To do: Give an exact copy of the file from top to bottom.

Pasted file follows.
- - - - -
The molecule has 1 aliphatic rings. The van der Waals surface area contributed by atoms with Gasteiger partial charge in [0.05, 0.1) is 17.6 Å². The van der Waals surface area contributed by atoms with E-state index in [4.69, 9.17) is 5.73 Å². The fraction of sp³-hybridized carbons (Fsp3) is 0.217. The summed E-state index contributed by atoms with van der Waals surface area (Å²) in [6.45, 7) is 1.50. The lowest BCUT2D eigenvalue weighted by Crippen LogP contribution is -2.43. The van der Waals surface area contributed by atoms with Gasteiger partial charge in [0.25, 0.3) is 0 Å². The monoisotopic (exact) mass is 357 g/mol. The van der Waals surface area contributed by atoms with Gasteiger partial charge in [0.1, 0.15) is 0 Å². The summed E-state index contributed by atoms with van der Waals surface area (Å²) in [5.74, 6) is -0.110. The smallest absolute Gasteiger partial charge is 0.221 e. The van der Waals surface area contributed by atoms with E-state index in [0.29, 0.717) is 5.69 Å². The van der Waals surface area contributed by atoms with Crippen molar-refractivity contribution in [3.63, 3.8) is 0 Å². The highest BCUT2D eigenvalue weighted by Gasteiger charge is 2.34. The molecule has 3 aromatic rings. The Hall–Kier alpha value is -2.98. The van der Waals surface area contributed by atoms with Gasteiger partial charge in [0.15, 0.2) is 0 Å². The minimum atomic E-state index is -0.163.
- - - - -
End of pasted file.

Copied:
The molecule has 1 aliphatic rings. The van der Waals surface area contributed by atoms with Gasteiger partial charge in [0.05, 0.1) is 17.6 Å². The van der Waals surface area contributed by atoms with E-state index in [4.69, 9.17) is 5.73 Å². The fraction of sp³-hybridized carbons (Fsp3) is 0.217. The summed E-state index contributed by atoms with van der Waals surface area (Å²) in [6.45, 7) is 1.50. The lowest BCUT2D eigenvalue weighted by Crippen LogP contribution is -2.43. The van der Waals surface area contributed by atoms with Gasteiger partial charge in [0.25, 0.3) is 0 Å². The monoisotopic (exact) mass is 357 g/mol. The van der Waals surface area contributed by atoms with Gasteiger partial charge in [0.1, 0.15) is 0 Å². The summed E-state index contributed by atoms with van der Waals surface area (Å²) in [5.74, 6) is -0.110. The smallest absolute Gasteiger partial charge is 0.221 e. The van der Waals surface area contributed by atoms with E-state index in [0.29, 0.717) is 5.69 Å². The van der Waals surface area contributed by atoms with Crippen molar-refractivity contribution in [3.63, 3.8) is 0 Å². The highest BCUT2D eigenvalue weighted by Gasteiger charge is 2.34. The molecule has 3 aromatic rings. The Hall–Kier alpha value is -2.98. The van der Waals surface area contributed by atoms with Gasteiger partial charge in [0.15, 0.2) is 0 Å². The minimum atomic E-state index is -0.163.